Published in The History of Parliament: the House of Commons 1790-1820, ed. R. Thorne, 1986
Available from Boydell and Brewer

Background Information

Right of Election:

in the freemen

Number of voters:

about 150


(1821): 8,326


20 Feb. 1801 PONSONBY TOTTENHAM vice Leigh, vacated his seat
10 Nov. 1806SIR ROBERT WIGRAM I, Bt.
3 Mar. 1810 PETER PARKER vice Nevill, vacated his seat
1 July 1811 RICHARD NEVILL vice Parker, vacated his seat
13 Feb. 1813 JOHN FISH vice Nevill, vacated his seat
9 Aug. 1814 RICHARD NEVILL vice Fish, vacated his seat
1 Mar. 1819 HENRY EVANS vice Nevill, vacated his seat

Main Article

On 6 May 1798 the heads of the leading interests in this fast expanding port, Lord Ely and Richard Nevill, came to an agreement ‘that a cordial union shall exist between them in the borough of Wexford’ under which each would return a Member and choose alternately the mayor, burgesses and an equal number of freemen, ‘each party to act as trustees for the other’. On 30 Nov. 1800 they agreed to the alternate nomination to the one seat surviving under the terms of the Union. This was confirmed on 16 June 1806 between Nevill and Ely’s heir who had succeeded on 22 Mar. The arrangement, which probably reflected the fact that neither owned great property in the town, lasted until 1829.1 Ely’s Member, Leigh, replaced almost at once by his kinsman Tottenham, came in in 1801 and Nevill returned himself in 1802. On the death of Ely, 22 Mar. 1806, Nevill gave out that ‘the bargain of alternative return’ had now ended and that he was determined to stand again at the general election without a doubt of success; but the 2nd Marquess supposed no such thing, and after their agreement in June it was he who named Sir Robert Wigram in 1806. In 1807 Wigram informed a friend that he must resign Wexford for this turn to its old Member Nevill.2 In 1810, in order to recoup his health, Nevill introduced a kinsman as substitute. In 1812 Ely, whom government had humoured by giving him local patronage,3 agreed to Nevill’s retaining the seat for that turn, as they could not spare him a seat elsewhere.4 In 1813 Nevill again introduced a substitute for a year, and he did exactly the same in 1819 when sitting in his own turn: on each occasion his substitutes were expected to support government, as he did.5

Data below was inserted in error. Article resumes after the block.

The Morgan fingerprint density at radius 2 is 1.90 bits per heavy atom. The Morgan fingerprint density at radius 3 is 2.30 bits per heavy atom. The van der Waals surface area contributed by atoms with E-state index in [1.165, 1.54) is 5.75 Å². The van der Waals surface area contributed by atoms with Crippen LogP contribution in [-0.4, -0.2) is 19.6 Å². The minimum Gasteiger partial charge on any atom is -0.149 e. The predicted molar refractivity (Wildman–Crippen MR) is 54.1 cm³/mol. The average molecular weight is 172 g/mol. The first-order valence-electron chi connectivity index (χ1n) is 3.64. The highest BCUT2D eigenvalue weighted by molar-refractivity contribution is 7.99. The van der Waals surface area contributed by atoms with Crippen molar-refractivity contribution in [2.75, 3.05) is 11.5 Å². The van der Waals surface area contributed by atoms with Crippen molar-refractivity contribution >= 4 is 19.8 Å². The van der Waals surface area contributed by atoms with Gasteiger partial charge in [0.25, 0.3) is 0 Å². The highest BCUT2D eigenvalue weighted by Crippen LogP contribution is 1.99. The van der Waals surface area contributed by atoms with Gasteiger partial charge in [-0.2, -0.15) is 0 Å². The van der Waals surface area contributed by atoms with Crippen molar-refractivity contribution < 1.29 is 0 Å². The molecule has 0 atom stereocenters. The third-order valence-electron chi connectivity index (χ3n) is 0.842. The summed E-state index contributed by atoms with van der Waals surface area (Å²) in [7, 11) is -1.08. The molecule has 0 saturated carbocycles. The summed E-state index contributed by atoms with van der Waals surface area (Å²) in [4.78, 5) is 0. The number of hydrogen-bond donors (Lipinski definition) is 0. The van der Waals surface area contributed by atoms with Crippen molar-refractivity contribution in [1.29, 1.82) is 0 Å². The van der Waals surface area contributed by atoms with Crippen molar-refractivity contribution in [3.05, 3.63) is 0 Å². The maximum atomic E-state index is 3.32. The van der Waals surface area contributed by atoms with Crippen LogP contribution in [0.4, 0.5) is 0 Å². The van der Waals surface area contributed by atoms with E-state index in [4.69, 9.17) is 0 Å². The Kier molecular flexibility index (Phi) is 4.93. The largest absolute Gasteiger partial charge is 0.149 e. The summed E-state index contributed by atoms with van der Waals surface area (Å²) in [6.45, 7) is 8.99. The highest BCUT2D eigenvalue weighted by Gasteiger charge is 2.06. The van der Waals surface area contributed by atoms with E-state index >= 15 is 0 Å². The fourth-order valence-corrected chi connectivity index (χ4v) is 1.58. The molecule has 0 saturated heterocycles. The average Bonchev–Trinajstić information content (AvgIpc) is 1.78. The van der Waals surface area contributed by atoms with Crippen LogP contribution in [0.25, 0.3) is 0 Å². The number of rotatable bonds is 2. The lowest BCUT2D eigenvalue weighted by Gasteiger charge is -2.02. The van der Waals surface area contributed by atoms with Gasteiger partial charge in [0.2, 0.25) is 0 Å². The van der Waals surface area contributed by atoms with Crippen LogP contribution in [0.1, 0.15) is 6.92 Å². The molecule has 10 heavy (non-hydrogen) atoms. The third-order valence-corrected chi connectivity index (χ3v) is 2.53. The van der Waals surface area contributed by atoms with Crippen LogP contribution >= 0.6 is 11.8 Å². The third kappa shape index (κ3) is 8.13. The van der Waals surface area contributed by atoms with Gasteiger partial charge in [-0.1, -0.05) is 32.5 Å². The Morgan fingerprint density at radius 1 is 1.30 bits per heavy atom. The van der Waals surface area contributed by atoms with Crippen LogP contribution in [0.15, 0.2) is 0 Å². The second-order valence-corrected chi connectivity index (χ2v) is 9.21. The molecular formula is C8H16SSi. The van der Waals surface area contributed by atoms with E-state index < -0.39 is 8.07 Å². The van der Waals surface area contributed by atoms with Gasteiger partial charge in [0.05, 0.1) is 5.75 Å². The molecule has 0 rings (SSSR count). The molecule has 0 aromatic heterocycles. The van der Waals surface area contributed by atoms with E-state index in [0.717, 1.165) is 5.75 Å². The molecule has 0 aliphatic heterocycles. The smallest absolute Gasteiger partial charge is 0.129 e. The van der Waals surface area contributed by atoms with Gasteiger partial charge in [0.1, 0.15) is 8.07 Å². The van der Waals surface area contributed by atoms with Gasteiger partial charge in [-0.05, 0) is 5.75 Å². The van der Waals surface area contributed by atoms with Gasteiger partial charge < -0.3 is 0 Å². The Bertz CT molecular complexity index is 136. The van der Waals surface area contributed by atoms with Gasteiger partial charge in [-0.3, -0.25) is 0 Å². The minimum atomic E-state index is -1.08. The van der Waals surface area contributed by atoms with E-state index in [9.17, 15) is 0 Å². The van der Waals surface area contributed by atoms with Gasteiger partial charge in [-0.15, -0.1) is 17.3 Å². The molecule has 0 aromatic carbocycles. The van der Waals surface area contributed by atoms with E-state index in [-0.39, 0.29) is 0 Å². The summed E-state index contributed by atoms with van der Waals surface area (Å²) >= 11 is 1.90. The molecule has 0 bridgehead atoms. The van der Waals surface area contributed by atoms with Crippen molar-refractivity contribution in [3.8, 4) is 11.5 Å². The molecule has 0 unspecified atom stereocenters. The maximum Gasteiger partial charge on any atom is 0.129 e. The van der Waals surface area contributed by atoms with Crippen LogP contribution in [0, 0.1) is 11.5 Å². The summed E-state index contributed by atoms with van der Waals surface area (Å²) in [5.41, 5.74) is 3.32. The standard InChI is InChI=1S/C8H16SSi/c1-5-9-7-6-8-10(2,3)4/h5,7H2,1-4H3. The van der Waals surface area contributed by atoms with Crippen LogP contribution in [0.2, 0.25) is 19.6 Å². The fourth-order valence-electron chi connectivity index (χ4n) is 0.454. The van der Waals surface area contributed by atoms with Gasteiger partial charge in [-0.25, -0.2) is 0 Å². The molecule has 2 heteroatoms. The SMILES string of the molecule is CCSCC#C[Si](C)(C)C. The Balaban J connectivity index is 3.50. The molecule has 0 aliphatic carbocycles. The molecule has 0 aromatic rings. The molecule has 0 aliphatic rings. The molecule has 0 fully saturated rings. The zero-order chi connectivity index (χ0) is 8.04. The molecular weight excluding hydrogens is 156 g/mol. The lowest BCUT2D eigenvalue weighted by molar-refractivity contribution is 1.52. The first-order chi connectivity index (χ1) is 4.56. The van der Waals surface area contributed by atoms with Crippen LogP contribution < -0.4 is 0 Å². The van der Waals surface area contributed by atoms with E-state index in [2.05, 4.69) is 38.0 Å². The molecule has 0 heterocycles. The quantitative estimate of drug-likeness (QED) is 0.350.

The local community, particularly the Catholics who were excluded from the corporation, gradually took exception to this arrangement and to the unrepresentative composition of the corporation. In 1813 and 1814 Catholic apprentices sought unsuccessfully to become freemen and in 1816 and 1817 there was unsuccessful opposition to the corporation’s levying of tolls and customs. The first breakthrough came in 1829 when the House decided that the franchise belonged to those who had served apprenticeships and who were resident at the time of their admission.6

Author: P. J. Jupp


  • 1. Report on Mun. Corp. [I], H.C. 1835, xxviii, pp. x, pt. 1, pp. 624-5.
  • 2. NLS mss 12917, Sir J. Newport to Elliot, 12 Apr.; Spencer mss, Spencer to Bedford, 27 Oct. 1806; PRO, Dacres Adams mss 10/10.
  • 3. Wellington mss, Wellesley to Richmond, 7 Mar. 1808.
  • 4. Add. 40280, f. 37.
  • 5. Add. 40227, f. 298.
  • 6. Report on Mun. Corp. [I ] H>C. 1835, xxviii, app. x, pt. 1, pp. 619-32; Parl. Rep. [I ], H.C. 1831-2 (519), xliii. 140-6.